Prevent Dementia With These 5 Key Foods

Adherence to a healthy, fruit and vegetable-based diet is becoming increasingly popular and is very promising for maintaining one’s brain health. For example, the Meditteranean diet, which consists primarily of fruits, vegetables, nuts, legumes, and fatty fish, is very good for improving cognitive function.

There are indeed certain foods to add to your diet that can provide neuroprotection and lessen the possibility of dementia from occurring. Today we are going to focus on 5 of these powerful foods. 

1. Blueberries 

Image via Pexels

A study examining the effects of blueberry in one’s diet found that blueberries improve memory in older adults. For the study, wild blueberry juice was prepared and administered to adults in their 70’s and 80’s. After only 12 weeks, the adults showed notable improvements in their memory function.

The power of blueberries comes from their high contents of flavonoid antioxidants, compounds that ultimately heal inflammation and oxidative stress in the brain. Research has shown that blueberries can improve communication between brain cells as well.

2. Peanuts

Peanuts contain an excellent nutritional profile that may help the brain. 

Studies have examined resveratrol, a beneficial compound found in peanuts, mulberries, grapes, and many other plants. It turns out resveratrol can prevent and even help treat the symptoms of various neurological disorders, including that of Alzheimer’s disease. 

Peanuts are most often eaten in the form of peanut butter. While it is completely fine to consume peanuts in this form, try to opt for natural peanut butter that is free of sugars and vegetable oils.

3. Fatty Fish 

Image via Pexels

Fish such as sardines and salmon contain the omega-3 fats that are promising for preserving thinking skills and even preventing dementia. 

Fatty fish contain all forms of omega-3 needed for the human brain—namely, ALA, EPA, and DHA. 

As with peanuts, it is important to source your fish wisely to obtain a maximum number of nutrients and avoid unwanted ingredients. Always go for wild-caught fish, preferably from Alaska, where fishing regulations are more responsible.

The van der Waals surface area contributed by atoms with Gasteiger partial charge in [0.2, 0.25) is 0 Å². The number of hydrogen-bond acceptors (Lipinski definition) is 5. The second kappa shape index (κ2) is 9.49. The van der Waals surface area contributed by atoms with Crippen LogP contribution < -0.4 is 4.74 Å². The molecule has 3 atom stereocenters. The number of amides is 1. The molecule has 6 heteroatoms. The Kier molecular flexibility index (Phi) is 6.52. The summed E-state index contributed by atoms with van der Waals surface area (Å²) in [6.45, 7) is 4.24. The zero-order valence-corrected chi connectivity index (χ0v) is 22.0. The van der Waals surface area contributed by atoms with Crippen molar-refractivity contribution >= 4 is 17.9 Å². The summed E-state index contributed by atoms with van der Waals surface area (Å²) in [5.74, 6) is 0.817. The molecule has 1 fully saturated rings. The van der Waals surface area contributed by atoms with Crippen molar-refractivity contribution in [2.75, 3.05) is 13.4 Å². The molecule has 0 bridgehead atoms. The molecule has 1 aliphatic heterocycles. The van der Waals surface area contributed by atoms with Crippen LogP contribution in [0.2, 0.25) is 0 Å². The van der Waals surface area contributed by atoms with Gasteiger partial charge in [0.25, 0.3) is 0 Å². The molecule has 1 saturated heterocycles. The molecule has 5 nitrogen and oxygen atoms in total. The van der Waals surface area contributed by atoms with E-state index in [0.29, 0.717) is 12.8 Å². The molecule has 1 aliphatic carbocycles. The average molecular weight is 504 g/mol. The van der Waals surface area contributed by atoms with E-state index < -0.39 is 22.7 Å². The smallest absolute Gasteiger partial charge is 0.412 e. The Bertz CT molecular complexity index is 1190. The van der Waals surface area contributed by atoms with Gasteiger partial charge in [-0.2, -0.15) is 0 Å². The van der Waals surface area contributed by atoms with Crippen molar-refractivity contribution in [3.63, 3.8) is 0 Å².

4. Avocados 

Avocados contain some of the most beneficial, brain-healthy plant fats known. They also contain antioxidants that can possibly prevent neurodegenerative diseases, including Alzheimer’s disease.

5. Dark Chocolate

Image via Pexels

Dark chocolate has recently gained large amounts of coverage as being a health food rather than being simply candy. Indeed, as long as you stick to high quality, organic dark chocolate with low amounts of sugar, you will be benefiting your brain. 

The consumption of dark chocolate has been shown to improve electrical activity in all regions of the brain. Higher brain activity is directly associated with better memory and overall cognitive function later in life.

Eat These (And Other) Amazing Foods Every Day

Neurodegenerative diseases plague much of the world, but luckily due to up-and-coming research, we are now able to decrease the probability of these ailments manifesting in the first place. Eating a healthy diet and trying at home screening with the BrainTest® app are two excellent ways to take care of your brain before the emergence of any serious neurological ailments. 

This article provides a general (yet powerful) guideline of foods that can fuel your path to better brain health. According to research, these 5 foods will help sustain your brain health and also actively prevent dementia. Try your best to include the 5 foods listed above into your daily diet.

Jacob Lopez is a professional health writer currently working alongside holistic doctors and specializing in neuroenhancement, preventative medicine, and longevity science. Jacob is passionate about the connection between spirituality and the brain, as well as the science surrounding neuroplasticity and brain optimization. While earning his BA in English and Writing from California Polytechnic State University, San Luis Obispo, Jacob worked as a journalist for his university's newspaper where he wrote and published print articles surrounding campus mental health.